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10. Monopoly and Competition > 2. Cartels and Their Consequences

F. The Problem of One Big Cartel

The myth of the evil cartel has been greatly bolstered by the nightmare image of “one big cartel.” “This is all very well,” one may say, “but suppose that all the firms in the country amalgamated or cartelized into One Big Cartel. What of the horrors then?”

The answer can be obtained by referring to chapter 9, pp. 612ff above, where we saw that the free market placed definite limits on the size of the firm, i.e., the limits of calculability on the market. In order to calculate the profits and losses of each branch, a firm must be able to refer its internal operations to external markets for each of the various factors and intermediate products. When any of these external markets disappears, because all are absorbed within the province of a single firm, calculability disappears, and there is no way for the firm rationally to allocate factors to that specific area. The more these limits are encroached upon, the greater and greater will be the sphere of irrationality, and the more difficult it will be to avoid losses. One big cartel would not be able rationally to allocate producers’ goods at all and hence could not avoid severe losses. Consequently, it could never really be established, and, if tried, would quickly break asunder.

In the production sphere, socialism is equivalent to One Big Cartel, compulsorily organized and controlled by the State.19 Those who advocate socialist “central planning” as the more efficient method of production for consumer wants must answer the question: If this central planning is really more efficient, why has it not been established by profit-seeking individuals on the free market? The fact that One Big Cartel has never been formed voluntarily and that it needs the coercive might of the State to be formed demonstrates that it could not possibly be the most efficient method of satisfying consumer desires.20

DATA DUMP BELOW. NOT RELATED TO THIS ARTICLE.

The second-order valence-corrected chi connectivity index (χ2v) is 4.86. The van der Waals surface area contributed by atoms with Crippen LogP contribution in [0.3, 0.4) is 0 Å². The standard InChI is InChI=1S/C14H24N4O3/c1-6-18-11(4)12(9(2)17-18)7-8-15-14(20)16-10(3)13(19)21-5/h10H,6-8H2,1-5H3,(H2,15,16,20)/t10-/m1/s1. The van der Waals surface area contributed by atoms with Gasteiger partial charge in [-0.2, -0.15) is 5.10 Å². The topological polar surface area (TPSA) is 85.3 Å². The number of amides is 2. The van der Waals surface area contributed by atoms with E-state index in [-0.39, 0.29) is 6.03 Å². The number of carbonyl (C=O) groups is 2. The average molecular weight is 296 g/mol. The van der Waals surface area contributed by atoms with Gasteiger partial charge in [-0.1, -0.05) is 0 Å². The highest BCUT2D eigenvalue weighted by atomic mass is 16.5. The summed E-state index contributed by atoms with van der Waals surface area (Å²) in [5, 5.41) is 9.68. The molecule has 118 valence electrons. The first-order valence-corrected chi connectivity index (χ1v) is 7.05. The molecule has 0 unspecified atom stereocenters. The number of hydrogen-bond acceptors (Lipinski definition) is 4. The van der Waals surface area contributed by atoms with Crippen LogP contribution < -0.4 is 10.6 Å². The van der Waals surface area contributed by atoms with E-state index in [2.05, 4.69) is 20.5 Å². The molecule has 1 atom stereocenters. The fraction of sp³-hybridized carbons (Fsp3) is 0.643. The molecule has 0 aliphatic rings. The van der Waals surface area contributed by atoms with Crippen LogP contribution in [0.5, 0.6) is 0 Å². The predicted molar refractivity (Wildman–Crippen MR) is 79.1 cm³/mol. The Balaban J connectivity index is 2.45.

Let us assume for a moment that One Big Cartel could be established on the free market and that the calculability problem does not arise. What would the economic consequences be? Would the cartel be able to “exploit” anyone? In the first place, consumers could not be “exploited.” For consumers’ demand curves would still be elastic or inelastic, as the case may be. Since, as we shall see further below, consumers’ demand curves for a firm are always elastic above the free-market equilibrium price, it follows that the cartel will not be able to raise prices or earn more from consumers.

What about the factors? Could not their owners be exploited by the cartel? In the first place, the universal cartel, to be effective, would have to include owners of primary land; otherwise whatever gains they might have might be imputed to land. To put it in its strongest terms, then, could a universal cartel of all land and capital goods “exploit” laborers by systematically paying the latter less than their discounted marginal value products? Could not the members of the cartel agree to pay a very low sum to these workers? If that happened, however, there would be created great opportunities for entrepreneurs either to spring up outside the cartel or to break away from the cartel and profit by hiring workers for a higher wage. This competition would have the double effect of (a) breaking up the universal cartel and (b) tending again to yield to the laborers their marginal product. As long as competition is free, unhampered by governmental restrictions, no universal cartel could either exploit labor or remain universal for any length of time.21

  • 19. If all the factors and resources are absolutely controlled by the State, it makes little difference if, legally, the State owns these resources. For ownership connotes control, and if the nominal owner is coercively deprived of control, it is the controller who is the real owner of the resource.
  • 20. The only author, to our knowledge, that looks forward to One (voluntary) Big Cartel as a potential ideal is Heath, Citadel, Market, and Altar, pp. 184–87.
  • 21. Cf. Mises, Human Action, p. 592.